Sunday, November 13, 2011

The Rise of New Media, The Fall of Printed Books

New release: Just out this month, Houghton Mifflin Harcourt offers up The American Heritage Dictionary of the English Language, Fifth Edition I have been using the Fourth Edition for about a decade, with no complaints. Because this resource provides etymological information as well as denotations and illustrations, I referred to it when writing my supplemental curriculum: Vocabulary through Morphemes, now in its Second Edition.

How has Houghton Mifflin Harcourt (HMH) advertised the Fifth Edition of the dictionary? Marketing materials caught my interest with one question:
"Will this be the last print dictionary ever made?" 
Relative to this provocative question, the publishers made the book available in print,  online, and via a smartphone app. The question posed by HMH is probably precipitous, for not everyone has access to an e-reader. According to a March 2011 report by the National Association of College Stores, only about 15% of college students own any type of e-reading device (see post by Charles Schmidt). This percentage reflects an increase over prior years. It is logical to assume the numbers will continue to rise in future but it is also logical to assume that comparatively fewer K-12 school children have access to e-readers in the home. Perhaps they have access to the Internet at home. Perhaps not.

Recent trends indicate the end is coming--the age of print is already past its zenith. Certainly we have seen the rise of digital news over newsprint. Further, a number of magazines have transformed from print publishing to Web-based. For example, in 2009, Ecologist made the decision to stop printing their magazine, in favor of a digital version. See Why the Ecologist Has Gone Online, by Zac Goldsmith of The Guardian.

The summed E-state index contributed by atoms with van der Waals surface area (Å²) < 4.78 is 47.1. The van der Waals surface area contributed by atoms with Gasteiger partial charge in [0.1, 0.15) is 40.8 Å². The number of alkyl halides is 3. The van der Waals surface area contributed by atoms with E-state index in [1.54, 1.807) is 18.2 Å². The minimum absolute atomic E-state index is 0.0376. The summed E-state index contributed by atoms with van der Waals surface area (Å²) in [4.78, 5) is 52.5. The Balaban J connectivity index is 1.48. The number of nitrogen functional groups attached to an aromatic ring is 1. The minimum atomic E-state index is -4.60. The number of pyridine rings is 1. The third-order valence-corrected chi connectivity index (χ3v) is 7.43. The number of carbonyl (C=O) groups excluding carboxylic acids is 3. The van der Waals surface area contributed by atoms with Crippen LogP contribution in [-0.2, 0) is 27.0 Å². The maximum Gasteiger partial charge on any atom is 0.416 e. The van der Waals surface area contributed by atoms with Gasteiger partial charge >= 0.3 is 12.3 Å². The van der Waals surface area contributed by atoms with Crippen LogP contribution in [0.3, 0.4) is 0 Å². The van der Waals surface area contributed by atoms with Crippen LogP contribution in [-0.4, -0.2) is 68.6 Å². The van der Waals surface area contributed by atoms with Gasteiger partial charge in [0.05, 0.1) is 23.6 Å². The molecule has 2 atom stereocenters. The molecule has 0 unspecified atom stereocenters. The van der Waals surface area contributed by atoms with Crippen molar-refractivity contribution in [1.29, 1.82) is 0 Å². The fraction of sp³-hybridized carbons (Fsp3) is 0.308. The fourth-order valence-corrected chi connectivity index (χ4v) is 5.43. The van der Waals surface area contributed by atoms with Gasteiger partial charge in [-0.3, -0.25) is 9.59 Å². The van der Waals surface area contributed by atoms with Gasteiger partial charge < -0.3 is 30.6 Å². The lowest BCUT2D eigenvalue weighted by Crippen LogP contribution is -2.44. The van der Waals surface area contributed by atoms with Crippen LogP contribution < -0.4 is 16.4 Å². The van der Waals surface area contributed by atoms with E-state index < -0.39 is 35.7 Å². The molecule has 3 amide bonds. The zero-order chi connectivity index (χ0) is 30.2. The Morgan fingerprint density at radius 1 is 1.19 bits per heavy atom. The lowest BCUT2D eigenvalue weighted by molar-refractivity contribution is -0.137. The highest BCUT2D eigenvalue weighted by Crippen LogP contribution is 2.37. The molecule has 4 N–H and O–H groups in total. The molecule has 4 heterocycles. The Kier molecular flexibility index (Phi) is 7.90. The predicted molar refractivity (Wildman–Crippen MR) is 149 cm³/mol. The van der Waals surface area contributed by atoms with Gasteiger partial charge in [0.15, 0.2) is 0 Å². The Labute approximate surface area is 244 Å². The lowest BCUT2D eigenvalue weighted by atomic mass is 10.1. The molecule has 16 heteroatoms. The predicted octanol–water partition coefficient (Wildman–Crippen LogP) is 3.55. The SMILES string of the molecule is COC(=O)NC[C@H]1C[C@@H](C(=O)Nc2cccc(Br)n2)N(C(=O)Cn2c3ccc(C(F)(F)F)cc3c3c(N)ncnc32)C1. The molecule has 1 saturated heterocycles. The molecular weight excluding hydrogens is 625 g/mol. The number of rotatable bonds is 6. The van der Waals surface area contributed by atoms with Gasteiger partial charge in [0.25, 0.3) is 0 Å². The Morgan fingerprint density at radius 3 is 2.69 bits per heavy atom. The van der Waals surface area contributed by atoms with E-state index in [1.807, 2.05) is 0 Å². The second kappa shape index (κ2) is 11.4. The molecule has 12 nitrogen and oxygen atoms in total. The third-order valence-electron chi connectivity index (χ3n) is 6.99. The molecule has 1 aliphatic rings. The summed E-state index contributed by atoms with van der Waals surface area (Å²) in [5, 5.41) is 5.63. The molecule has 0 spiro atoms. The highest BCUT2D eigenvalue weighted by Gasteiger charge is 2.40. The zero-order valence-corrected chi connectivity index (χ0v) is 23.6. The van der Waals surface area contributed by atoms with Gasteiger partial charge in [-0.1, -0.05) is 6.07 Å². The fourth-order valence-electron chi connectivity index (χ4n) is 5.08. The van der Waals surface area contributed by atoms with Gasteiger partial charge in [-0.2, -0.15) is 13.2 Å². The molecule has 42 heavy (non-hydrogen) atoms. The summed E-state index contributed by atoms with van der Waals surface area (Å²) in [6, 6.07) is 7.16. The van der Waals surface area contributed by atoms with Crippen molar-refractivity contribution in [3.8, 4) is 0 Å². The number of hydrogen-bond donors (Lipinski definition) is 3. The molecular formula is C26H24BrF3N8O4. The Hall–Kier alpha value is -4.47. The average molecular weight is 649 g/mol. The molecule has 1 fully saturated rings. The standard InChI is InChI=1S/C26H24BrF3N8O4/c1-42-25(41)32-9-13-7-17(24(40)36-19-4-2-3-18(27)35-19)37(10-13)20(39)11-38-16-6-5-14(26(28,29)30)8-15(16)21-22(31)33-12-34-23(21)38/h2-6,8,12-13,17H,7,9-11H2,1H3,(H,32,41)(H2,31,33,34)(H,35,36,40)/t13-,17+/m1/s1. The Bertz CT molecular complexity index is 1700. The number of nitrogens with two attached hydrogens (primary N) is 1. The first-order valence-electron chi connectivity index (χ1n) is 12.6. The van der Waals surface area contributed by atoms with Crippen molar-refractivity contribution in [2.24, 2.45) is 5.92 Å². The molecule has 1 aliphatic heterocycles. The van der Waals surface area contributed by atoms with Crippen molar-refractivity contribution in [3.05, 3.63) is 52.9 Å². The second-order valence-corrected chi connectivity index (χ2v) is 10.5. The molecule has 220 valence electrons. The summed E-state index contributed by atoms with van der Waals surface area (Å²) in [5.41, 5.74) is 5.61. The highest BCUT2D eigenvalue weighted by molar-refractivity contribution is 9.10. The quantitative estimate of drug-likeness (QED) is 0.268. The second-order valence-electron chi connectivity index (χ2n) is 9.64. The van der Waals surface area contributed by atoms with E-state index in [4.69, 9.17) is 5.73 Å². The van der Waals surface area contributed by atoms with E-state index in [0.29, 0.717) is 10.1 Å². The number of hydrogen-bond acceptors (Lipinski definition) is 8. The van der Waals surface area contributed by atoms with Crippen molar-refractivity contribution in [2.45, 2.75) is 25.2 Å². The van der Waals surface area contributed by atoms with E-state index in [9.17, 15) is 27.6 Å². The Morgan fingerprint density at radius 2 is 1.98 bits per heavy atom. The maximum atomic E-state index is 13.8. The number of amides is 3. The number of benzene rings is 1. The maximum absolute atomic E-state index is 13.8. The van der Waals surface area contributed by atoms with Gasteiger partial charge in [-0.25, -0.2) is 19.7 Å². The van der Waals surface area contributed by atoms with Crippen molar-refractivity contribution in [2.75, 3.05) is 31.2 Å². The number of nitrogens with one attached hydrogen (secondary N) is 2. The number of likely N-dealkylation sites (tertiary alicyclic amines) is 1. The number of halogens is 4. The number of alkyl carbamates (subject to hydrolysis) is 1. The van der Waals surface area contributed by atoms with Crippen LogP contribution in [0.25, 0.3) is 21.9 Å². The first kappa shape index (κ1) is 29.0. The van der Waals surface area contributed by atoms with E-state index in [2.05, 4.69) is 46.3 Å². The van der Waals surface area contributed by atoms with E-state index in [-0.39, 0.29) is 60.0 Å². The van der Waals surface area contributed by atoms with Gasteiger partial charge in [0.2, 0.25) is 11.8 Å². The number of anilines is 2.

Students need to effectively use digital media as well as legacy media. The recently adopted Common Core State Standards reflect the expectation that students will become adept at learning from a variety of sources. Below, I show relevant English Language Arts Standards for grades five and six:
English Language Arts Standards: Reading: Informational Text: Integration of Knowledge and Ideas

Grade 5. RI.5.7.  Draw on information from multiple print or digital sources, demonstrating the ability to locate an answer to a question quickly or to solve a problem efficiently.